• Again in the number averaging example, suppose instead of one-per-line we allow any number of values on a line, separated by comma.


Post-Test Loop

  • Suppose you are writing an input algorithm that is supposed to get a nonnegative number from the user. If the user types an incorrect input, the program asks for another value. It continues to reprompt until the user enters

  • a valid value. This process is called input validation.

  • Here is a simple algorithm:

    • repeat

    • get a number from the user

    • until number is >= 0


Post-Test Loop

  • Python does not have a statement that directly implements a post-test loop. However you can implemented with a while statement using the trick of “seeding”:

  • Or use the break statement:


Data Collections


Most real-world programs deal with large collections of data

  • A few examples:

  • Words in a document.

  • Students in a course.

  • Data from an experiment.

  • Customers of a business.

  • Graphics objects drawn on the screen.

  • Cards in a deck.


Example problem: simple statistics

Extend this program so that it computes not only the mean, but also the median and standard deviation of the data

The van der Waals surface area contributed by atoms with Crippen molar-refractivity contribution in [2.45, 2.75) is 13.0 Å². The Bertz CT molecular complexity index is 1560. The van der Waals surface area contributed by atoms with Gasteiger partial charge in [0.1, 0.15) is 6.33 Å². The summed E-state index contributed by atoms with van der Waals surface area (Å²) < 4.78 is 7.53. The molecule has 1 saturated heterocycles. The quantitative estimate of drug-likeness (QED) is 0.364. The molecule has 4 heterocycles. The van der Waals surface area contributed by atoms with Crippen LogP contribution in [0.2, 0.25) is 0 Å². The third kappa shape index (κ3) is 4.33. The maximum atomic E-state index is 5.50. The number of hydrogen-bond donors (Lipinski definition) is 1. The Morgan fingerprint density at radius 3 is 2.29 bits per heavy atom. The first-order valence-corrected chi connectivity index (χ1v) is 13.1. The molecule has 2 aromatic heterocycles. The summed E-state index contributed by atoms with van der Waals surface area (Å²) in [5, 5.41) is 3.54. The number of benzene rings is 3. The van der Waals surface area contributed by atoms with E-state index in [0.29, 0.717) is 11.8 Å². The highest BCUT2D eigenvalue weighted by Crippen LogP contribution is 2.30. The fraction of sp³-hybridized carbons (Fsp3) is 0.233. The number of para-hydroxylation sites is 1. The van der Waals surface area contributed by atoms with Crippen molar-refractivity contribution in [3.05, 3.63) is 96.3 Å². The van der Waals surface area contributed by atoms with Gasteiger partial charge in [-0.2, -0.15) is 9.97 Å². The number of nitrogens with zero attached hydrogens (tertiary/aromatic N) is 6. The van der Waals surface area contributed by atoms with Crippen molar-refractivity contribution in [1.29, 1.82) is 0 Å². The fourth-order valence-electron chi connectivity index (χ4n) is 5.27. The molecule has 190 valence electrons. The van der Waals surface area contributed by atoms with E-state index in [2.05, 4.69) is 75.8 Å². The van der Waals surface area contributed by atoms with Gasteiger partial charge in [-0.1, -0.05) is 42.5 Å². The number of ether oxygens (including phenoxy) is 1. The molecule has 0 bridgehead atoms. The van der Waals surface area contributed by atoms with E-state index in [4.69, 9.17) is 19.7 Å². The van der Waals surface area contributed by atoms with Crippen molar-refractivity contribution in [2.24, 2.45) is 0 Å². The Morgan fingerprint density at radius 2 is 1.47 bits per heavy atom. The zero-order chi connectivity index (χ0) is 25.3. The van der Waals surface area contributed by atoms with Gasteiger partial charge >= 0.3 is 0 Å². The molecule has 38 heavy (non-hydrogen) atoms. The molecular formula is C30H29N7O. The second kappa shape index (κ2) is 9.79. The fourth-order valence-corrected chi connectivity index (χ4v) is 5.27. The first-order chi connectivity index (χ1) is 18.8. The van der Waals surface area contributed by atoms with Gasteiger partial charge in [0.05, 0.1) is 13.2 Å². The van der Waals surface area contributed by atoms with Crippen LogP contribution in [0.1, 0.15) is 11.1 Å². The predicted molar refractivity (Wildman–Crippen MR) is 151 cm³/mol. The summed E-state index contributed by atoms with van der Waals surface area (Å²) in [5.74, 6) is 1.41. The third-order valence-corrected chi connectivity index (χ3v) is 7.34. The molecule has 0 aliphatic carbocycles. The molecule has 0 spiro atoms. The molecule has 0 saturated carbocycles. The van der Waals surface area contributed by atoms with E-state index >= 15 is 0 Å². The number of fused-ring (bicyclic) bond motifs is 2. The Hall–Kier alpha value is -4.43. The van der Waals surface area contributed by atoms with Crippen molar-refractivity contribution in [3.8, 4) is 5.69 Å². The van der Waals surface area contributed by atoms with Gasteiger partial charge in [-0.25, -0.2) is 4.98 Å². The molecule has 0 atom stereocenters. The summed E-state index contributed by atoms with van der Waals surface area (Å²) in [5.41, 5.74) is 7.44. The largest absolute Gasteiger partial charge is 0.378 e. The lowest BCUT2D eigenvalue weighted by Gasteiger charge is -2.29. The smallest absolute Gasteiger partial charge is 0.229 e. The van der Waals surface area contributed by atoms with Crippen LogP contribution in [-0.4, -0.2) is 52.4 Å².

Basic summary statistics


Lists

  • Lists are ordered sequences of items, a collection of values denoted by the enclosing square brackets

  • Lists can be created by listing items inside square brackets


Lists vs. Strings

  • In Python strings and lists are both sequences that can be indexed. In fact, all of the built-in string operations that we discussed previously are sequence operations and can also be applied to lists:


Lists vs. Strings: differences

  • The items in a list can be any data type, including instances of programmer-defined classes. Strings, obviously, are always sequences of characters.

  • Second, lists are mutable. That means that the contents of a list can be modified. Strings cannot be changed “in place.”


Tuples

  • A tuple is a sequence of immutable Python objects. Just like lists. The only difference is that types cannot be changed.

  • Tuples are defined using parentheses while lists use square brackets.

  • Examples:

    Tup1 = (1,2,3,4)